Overlearning: What Does it Tell us About Memory?

Learning is essential to evolve and improve, and in fact, even if we do not realize it, we learn new things every day. In learning psychology we find interesting concepts, such as overlearning.

The overlearning or overlearning is that each new skill acquired must be practiced beyond the initial practice or competition, to end up achieving the automation of that skill or task.

Let’s see what the studies of this concept say, and how it relates to psychology and education.

Overlearning: what is it?

Overlearning is to continue studying or practicing something after it has been acquired, that is, after the initial competition has been achieved. It also implies the reinforcement or integration of the material or skill learned.

It is a pedagogical concept (and also psychological, as we will see later), which argues that in the practice of a task beyond the point of mastery, overlearning allows to combat or reduce forgetfulness and improve transference.

That is to say, overlearning allows acquired knowledge to be extrapolated to other areas or contexts, beyond the academic sphere, for example (at home, in the park, in personal life, etc.).


According to some studies, overlearning is important to retain the lesson or the material learned successfully, as well as the execution of tasks.

A study published in the Journal of Neuroscience showed how as the study participants became more knowledgeable about a task, the amount of energy used to perform that task decreased (by the end of the study, that energy had decreased by 20%) .

At the physical level, it is known that repeating a task allows the “muscular memory” to perform the specific movement, which in turn allows it to reduce unnecessary movements and eliminate wasted energy. This can be extrapolated to learning processes, since according to some authors there is a mental correlation with “muscle memory”.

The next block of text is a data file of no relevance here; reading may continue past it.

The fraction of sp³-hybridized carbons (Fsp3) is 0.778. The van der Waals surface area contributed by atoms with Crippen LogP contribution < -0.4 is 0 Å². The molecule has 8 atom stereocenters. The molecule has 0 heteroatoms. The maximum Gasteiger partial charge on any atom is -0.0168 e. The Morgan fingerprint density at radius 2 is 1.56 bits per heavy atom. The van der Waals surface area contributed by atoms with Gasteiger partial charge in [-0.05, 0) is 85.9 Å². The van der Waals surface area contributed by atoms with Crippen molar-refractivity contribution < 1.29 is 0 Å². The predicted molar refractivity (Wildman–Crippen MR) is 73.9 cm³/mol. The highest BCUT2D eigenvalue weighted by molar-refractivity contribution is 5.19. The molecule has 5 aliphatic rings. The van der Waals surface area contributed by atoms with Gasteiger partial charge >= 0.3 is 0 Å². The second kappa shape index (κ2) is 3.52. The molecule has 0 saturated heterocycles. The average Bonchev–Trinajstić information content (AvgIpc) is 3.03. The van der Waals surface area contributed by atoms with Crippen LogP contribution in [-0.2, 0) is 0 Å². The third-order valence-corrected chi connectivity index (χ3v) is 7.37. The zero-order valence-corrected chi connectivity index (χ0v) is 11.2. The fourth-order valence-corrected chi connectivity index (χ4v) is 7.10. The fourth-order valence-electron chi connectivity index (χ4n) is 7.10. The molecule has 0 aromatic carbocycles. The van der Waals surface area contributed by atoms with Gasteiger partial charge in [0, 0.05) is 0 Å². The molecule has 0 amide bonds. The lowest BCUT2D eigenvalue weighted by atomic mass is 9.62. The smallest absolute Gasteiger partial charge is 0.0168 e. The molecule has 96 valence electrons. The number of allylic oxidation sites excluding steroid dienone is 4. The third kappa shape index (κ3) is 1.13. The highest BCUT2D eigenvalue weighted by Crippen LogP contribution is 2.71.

Practical example

Think of a dancer who makes the same movement infinity of times; In the end you will come to feel that you can do it perfectly even “while you sleep.” You can repeat the movement as many times as you want, even transfer that learning to memory. This will significantly reduce any possibility of error in each execution.

Psychology of Learning

In the psychology of learning, the concept of overlearning adopts a new meaning, and is related to memory and the retention of knowledge. A greater learning (greater memorization in a task), the less is the forgetfulness of this is obtained.

This is related to the famous curve of oblivion of Hermann Ebbinghaus, German philosopher and psychologist. This author concluded that the more significant a memory is, the more it is maintained over time. Perhaps we can even extrapolate this affirmation to less “academic” or theoretical, and more emotional memories (experiences lived in an autobiographical way).

The Ebbinghaus oblivion curve

But let’s go back to the findings of Ebbinghaus. An interesting phenomenon appears as a result of applying standardized tests in relation to memory; If I give a test, a task or a standardized test to a child, their score in that test or task will be normalized and as much altered according to the context (for example it is a good day for this child, the weather is appropriate, the noise is the advisable, etc.)

But if I give the same type of task consecutively every day to this child, without changing the conditions in which it is performed (same place, same time, same scenario, …) after a while there will be a phenomenon of sensitization to the task.

That is, this child will mechanically and automatically perform the task successfully and their results will be above what would be expected under normal conditions. In other words, there is an overlearning that favors the achievement of the test.

If we relate this to the curve of oblivion, we would see that it has a steep slope when little content is memorized, but that it is almost flat when the content is attractive or transcendental for the child.


We can understand the overlearning as something positive, since what is reviewed and memorized over a long period of time, stays longer in the memory. For example, multiplication tables; they cost of forgeting, since from childhood we systematically review them through a series of “tune” or with mnemonic rules that we learn without meaning, at the beginning.

On the other hand, there is the significance and transcendence of the contents or learning. That is to say, memorizing is not the same as learning, and in education this is seen a lot.

It is important to note that for good learning to take place (meaningful learning), students must not only “memorize”, but also understand what they are learning, as well as be able to put it into practice in their daily lives in a successful and adaptive way. to relate it to previous concepts.

And how do we relate the latter to overlearning? In standardized tests, overlearning causes children to memorize without understanding the content’s why, without understanding its importance or relevance, and without connecting the knowledge with underlying previous bases.